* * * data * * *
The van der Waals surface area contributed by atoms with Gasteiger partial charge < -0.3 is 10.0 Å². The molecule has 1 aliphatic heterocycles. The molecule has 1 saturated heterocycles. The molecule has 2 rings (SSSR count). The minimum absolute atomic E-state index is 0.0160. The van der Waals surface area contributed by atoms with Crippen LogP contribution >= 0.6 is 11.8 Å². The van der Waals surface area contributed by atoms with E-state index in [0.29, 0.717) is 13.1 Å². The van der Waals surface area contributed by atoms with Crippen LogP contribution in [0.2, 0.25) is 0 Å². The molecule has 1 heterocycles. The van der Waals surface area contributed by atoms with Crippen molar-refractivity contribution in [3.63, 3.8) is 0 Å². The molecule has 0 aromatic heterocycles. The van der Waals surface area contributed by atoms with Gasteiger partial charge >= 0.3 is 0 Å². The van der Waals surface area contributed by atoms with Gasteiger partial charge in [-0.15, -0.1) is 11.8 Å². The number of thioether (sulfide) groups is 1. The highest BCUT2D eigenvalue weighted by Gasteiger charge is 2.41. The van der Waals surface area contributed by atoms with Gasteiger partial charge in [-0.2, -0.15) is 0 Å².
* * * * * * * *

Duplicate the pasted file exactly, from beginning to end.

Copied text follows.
The van der Waals surface area contributed by atoms with Gasteiger partial charge < -0.3 is 10.0 Å². The molecule has 1 aliphatic heterocycles. The molecule has 1 saturated heterocycles. The molecule has 2 rings (SSSR count). The minimum absolute atomic E-state index is 0.0160. The van der Waals surface area contributed by atoms with Crippen LogP contribution >= 0.6 is 11.8 Å². The van der Waals surface area contributed by atoms with E-state index in [0.29, 0.717) is 13.1 Å². The van der Waals surface area contributed by atoms with Crippen LogP contribution in [0.2, 0.25) is 0 Å². The molecule has 1 heterocycles. The van der Waals surface area contributed by atoms with Crippen molar-refractivity contribution in [3.63, 3.8) is 0 Å². The molecule has 0 aromatic heterocycles. The van der Waals surface area contributed by atoms with Gasteiger partial charge >= 0.3 is 0 Å². The van der Waals surface area contributed by atoms with Gasteiger partial charge in [-0.15, -0.1) is 11.8 Å². The number of thioether (sulfide) groups is 1. The highest BCUT2D eigenvalue weighted by Gasteiger charge is 2.41. The van der Waals surface area contributed by atoms with Gasteiger partial charge in [-0.2, -0.15) is 0 Å².